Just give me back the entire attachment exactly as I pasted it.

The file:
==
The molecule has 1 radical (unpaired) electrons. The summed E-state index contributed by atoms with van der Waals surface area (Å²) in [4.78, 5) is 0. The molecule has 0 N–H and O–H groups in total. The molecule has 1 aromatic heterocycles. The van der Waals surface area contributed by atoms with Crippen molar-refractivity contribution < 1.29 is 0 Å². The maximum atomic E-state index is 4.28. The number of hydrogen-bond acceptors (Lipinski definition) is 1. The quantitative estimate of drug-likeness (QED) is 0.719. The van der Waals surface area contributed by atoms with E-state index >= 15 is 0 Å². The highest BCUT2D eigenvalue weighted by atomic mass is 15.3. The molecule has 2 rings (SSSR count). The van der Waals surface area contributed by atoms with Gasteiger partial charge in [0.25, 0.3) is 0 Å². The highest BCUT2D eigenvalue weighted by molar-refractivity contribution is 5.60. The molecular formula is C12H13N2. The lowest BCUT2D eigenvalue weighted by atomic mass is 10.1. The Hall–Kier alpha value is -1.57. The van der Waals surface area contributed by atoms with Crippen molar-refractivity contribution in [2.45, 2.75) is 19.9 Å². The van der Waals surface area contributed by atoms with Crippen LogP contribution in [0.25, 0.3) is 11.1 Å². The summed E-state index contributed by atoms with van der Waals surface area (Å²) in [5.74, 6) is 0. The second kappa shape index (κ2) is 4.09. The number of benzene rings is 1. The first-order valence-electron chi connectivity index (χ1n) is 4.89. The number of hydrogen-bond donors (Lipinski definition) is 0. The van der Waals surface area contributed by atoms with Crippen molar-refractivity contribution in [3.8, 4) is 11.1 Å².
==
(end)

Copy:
The molecule has 1 radical (unpaired) electrons. The summed E-state index contributed by atoms with van der Waals surface area (Å²) in [4.78, 5) is 0. The molecule has 0 N–H and O–H groups in total. The molecule has 1 aromatic heterocycles. The van der Waals surface area contributed by atoms with Crippen molar-refractivity contribution < 1.29 is 0 Å². The maximum atomic E-state index is 4.28. The number of hydrogen-bond acceptors (Lipinski definition) is 1. The quantitative estimate of drug-likeness (QED) is 0.719. The van der Waals surface area contributed by atoms with E-state index >= 15 is 0 Å². The highest BCUT2D eigenvalue weighted by atomic mass is 15.3. The molecule has 2 rings (SSSR count). The van der Waals surface area contributed by atoms with Gasteiger partial charge in [0.25, 0.3) is 0 Å². The highest BCUT2D eigenvalue weighted by molar-refractivity contribution is 5.60. The molecular formula is C12H13N2. The lowest BCUT2D eigenvalue weighted by atomic mass is 10.1. The Hall–Kier alpha value is -1.57. The van der Waals surface area contributed by atoms with Crippen molar-refractivity contribution in [2.45, 2.75) is 19.9 Å². The van der Waals surface area contributed by atoms with Crippen LogP contribution in [0.25, 0.3) is 11.1 Å². The summed E-state index contributed by atoms with van der Waals surface area (Å²) in [5.74, 6) is 0. The second kappa shape index (κ2) is 4.09. The number of benzene rings is 1. The first-order valence-electron chi connectivity index (χ1n) is 4.89. The number of hydrogen-bond donors (Lipinski definition) is 0. The van der Waals surface area contributed by atoms with Crippen molar-refractivity contribution in [3.8, 4) is 11.1 Å².